I am asking when Bat Women became LGBT because last night I was talking to a friend who knows stuff about obscure super heroes and other bits that I tend to miss about this. Her memory of Bat Women is that of a love interest for Bat man and to her, Bat women being gay rang her bull shit for ratings bell. I do agree that having a character who has been more or less written as hetro being 'turned' gay is wrong for the same reason as writing a gay character or person straight: You don't "turn" gay and you sure as hell don't "turn" straight. BUT, again I do not know Bat women's history. For all I know she started off with men and then progressed to women (that is plausible, and people do that in real life). I am curious now.

Our conversation ended agreeing that if DC had done better at quoting their cannon, along with the superhero's can't be happy that their argument against the marriage would have had better ground. Cannon is- or should be- everything in comics but I don't think it means anything when they are after a cheap thrill and rating (see the bullshit they are doing to Harley Quinn who actually could be a gay character is she isn't already).

In the end, it does not matter if she was gay for pay or not because it sounds like the LGBT world has accepted her as a gay character and it really has nothing to do with her being denied the right to marry. I am simply curious because I missed this development. I think DC's reasons for not letting the marriage happen are bull shit either way.


Batwoman is a specific character who is extremely popular both in spite of and because since they started on the New 52 series (and she got her own series) she has been a lesbian. They sort of retconned her character, yes, but since this series she has always been a lesbian, and it's a little weird that your friend who knows "obscure" references didn't know about this wildly popular character and storyline...

Uhm... Batwoman as Batman's

Uhm... Batwoman as Batman's love interest hasn't been true since the *1960s*. She was also pretty much removed completely from comics sometime in the 1960s. She was reintroduced (as a *different* person, with a different name, remember COIE) sometime around 2005, and has been a lesbian since the beginning.

In other words, your friend doesn't really seem to know much about DC superheroes, at least not past the mid 1960s... The original Batwoman was like the original Batgirl (no, not Barbara Gordon), just created to be Batman and Robin's girlfriends, respectively. But mayhaps your friend wants to stick with canon for Batgirl too, and bring back Bette Kane as Batgirl? :) Curse that Barbara Gordon, she aint canon!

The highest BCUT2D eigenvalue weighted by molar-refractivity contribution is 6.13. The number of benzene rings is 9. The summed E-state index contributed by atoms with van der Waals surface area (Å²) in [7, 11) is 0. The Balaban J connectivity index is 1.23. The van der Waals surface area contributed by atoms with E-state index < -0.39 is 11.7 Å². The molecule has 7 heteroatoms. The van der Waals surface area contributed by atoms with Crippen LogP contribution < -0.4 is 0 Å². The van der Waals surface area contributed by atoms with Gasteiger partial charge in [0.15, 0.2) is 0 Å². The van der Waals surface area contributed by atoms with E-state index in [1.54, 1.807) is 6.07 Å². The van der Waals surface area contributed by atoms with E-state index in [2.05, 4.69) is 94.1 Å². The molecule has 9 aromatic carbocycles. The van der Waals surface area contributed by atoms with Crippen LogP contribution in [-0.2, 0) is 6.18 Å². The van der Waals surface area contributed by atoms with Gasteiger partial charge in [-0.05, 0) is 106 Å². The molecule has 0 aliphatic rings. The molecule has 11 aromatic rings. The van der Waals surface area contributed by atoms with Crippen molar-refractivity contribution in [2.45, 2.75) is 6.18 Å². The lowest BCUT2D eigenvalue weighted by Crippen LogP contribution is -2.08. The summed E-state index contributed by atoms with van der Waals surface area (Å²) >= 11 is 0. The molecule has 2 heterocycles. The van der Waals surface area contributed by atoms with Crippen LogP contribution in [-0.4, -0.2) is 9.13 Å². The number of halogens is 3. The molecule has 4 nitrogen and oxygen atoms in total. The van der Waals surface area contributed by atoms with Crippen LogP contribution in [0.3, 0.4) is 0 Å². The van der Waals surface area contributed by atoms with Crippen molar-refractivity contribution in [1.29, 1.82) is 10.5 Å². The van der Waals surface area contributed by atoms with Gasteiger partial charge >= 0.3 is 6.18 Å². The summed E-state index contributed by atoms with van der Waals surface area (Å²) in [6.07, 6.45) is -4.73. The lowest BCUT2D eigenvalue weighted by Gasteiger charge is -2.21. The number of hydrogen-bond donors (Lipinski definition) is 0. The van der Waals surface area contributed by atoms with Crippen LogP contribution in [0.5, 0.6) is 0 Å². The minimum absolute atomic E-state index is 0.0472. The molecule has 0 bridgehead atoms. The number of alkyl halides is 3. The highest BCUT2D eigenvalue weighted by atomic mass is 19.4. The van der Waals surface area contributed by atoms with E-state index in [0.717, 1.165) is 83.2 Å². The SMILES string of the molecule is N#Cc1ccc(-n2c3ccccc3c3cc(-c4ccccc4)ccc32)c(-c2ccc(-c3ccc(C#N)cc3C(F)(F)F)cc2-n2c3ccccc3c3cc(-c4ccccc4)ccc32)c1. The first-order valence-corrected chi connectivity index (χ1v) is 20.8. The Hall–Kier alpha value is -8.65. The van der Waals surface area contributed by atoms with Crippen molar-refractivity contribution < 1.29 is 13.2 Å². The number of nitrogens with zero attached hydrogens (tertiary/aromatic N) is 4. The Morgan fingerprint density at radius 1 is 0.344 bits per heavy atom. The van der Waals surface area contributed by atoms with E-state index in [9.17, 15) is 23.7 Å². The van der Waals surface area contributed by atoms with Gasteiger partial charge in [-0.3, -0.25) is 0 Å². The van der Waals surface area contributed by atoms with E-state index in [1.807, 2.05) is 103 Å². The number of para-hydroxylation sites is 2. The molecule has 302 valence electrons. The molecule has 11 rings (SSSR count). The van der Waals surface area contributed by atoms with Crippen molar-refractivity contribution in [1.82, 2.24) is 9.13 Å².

Yay for being in full-on comic book geek mode.

Also, that Batgirl and

Also, that Batgirl and Batwoman were introduced, because people kept reading Batman and Robin as a romantic relationship, so DC decided to make them some women, or whatever. They were so flat and wildly unpopular that it was almost immediately declared an Alternate Universe and discontinued.

What this feels like, though,

<blockquote>What this feels like, though, is straight-up pandering to the audience that they have been ignoring and dismissing until the Twilight cash cow has proven that women will spend lots of money on media they like. </blockquote>
Why thank you for explaining how businesses work. Businesses are not the government, they have no obligation to any group or subgroup of consumers of their products other than those made individually (such as via licenses or warranties.) If a business wants to focus on selling products for a specific demographic to the exclusion of all others, that's their choice.

<blockquote>Since the contest also functions as a job application for an industry that it notoriously hard to break into, DC is essentially forcing prospective artists to draw an erotized suicide to get their big break.</blockquote>
<blockquote>While the argument could be made that this contest is in-keeping with Harley Quinn's character, it ran with no further context other than the panel descriptions.</blockquote>
They were not being forced. They could be free to go through other channels to attempt to get a job at DC or any other company they wished. People are free to find it insensitive, disgusting, or otherwise, but it's not the ONLY method of gaining access to a job in the industry. Regarding the second part, it's considered good practice to do research into the company you are applying to for a job. Knowing the character and the descriptions makes it blatantly obvious what they meant. However, to someone unfamiliar with DC (AKA "someone who isn't really interested in the company or its properties") it could be taken the wrong way.

RE: Point #3 (I don't want to quote the entire block of text for this one)
DC has no obligation to have any character, LGBT or otherwise, end with or without their loved one. What stops them from proving any characters they want with a happy ending is the same thing that stops them from providing any characters they want with a downer ending: Whatever reasons they wish. Whether ANY hero is lesbian, straight, asexual, or anything else, such a label need not dictate a responsibility to portray them or steer their story in certain ways. In fact, doesn't Batwoman's plight resonate much more strongly in LGBT individuals? Those who can go "I've been there," not just fantasizing, but EMPATHIZING with her experiences.

Not every story need be intended for escapism.